Civil Rights Movement Photographs
The Children's Crusade:
Birmingham — 1963


  We shall not,
  we shall not be moved


Rev. Fred Shuttlesworth leading marchers in prayer just before they are arrested in early April.


James Bevel. SCLC direct action organizer and leader.


16th Street Baptist Church — Movement Headquarters.
(Birmingham Civil Rights Institute photo.)

Dr. King and Rev. Abernathy under arrest on Good Friday, 1963.


Letter From a Birmingham Jail

The Young Students of Birmingham Rally to the Cause


Dorothy Bell, 19, sitting-in at a Birmingham lunch counter, April 1963. She is arrested shortly after this photo is taken.


Thousands of men, women, boys, and girls, are arrested for violating Birmingham's segregation laws.
(Birmingham Civil Rights Institute photo.)


Free speech, Birmingham style — Hold a sign, go to jail.



Rythmn & Blues singer Al Hibbler and students stopped by cops for picketing near Trailways bus station.


Parker High student Mattie Howard under arrest.


Young nonviolent warriors on their way to jail.


With the jails full, student protesters are incarcerated in buildings at the county fair grounds and "Bull" Connor switches tactics from arrest to violence.

Police dogs attack nonviolent marcher.


On the orders of Bull Connor, high-pressure firehoses are used against young demonstrators.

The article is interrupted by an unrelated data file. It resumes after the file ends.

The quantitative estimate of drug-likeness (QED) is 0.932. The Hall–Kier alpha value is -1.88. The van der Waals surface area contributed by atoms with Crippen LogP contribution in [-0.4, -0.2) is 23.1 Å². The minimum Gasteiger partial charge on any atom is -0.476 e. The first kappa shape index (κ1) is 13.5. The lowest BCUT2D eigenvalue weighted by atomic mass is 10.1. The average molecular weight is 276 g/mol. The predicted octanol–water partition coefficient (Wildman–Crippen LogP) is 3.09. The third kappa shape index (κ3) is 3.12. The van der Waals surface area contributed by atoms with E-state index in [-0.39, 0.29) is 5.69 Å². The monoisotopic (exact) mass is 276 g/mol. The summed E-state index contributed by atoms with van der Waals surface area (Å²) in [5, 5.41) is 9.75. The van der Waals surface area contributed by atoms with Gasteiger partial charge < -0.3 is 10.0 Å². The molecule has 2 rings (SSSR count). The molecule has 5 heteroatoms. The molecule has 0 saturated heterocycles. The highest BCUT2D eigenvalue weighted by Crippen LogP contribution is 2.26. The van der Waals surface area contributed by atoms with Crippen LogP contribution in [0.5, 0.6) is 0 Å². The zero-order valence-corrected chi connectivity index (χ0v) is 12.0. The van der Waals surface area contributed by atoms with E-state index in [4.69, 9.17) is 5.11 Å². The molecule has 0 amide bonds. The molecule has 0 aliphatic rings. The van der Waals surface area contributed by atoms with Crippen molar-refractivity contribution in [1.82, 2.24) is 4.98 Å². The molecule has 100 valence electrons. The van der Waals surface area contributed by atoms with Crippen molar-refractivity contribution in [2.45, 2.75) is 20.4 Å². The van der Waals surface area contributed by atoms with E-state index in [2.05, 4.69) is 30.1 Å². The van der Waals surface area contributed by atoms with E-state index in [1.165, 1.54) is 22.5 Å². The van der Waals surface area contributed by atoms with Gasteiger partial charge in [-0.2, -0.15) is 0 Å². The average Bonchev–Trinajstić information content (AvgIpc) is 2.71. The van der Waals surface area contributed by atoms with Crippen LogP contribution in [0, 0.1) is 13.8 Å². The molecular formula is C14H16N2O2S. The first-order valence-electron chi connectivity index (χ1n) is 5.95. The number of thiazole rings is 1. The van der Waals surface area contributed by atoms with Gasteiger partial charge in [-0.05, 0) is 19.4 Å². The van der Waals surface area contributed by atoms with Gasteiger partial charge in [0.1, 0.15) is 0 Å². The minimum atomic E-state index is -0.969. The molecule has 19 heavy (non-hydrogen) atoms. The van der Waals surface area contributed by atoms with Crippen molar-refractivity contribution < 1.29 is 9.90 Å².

But Birmingham high-school students won't stop marching, and won't be turned around, May, 1963



"I was really, really involved. I didn't realize at the time how dangerous the situation was. The only thing I was concerned with was that I wanted my freedom, I wanted to be able to go where I wanted, like everyone else did."

 — Dannela Bryant, Civil Rights Movement: A Photographic History

The courage of the children inspires their elders.


Mass meeting, Bethel Baptist Church, 1963.


Marchers in Harlem support Birmingham protesters and demand that Dr. King be released from jail.


September 15, 1963

Seventeen days after the March on Washington the Klan Strikes Back

Addie Mae Collins (14)
Cynthia Wesley (14)
Carole Robertson (14)
Denise McNair (11)


In the Deep South, the KKK operates openly with the support of police and politicians. Parents bring their children to public Klan rallies to teach another generation the lessons of hate and bigotry.

Heavily armed Alabama State Troopers make a show of force near the [16th Street Baptist] church.


Dorie Ladner of SNCC at the funeral of the murdered children.


SNCC members at the funeral.



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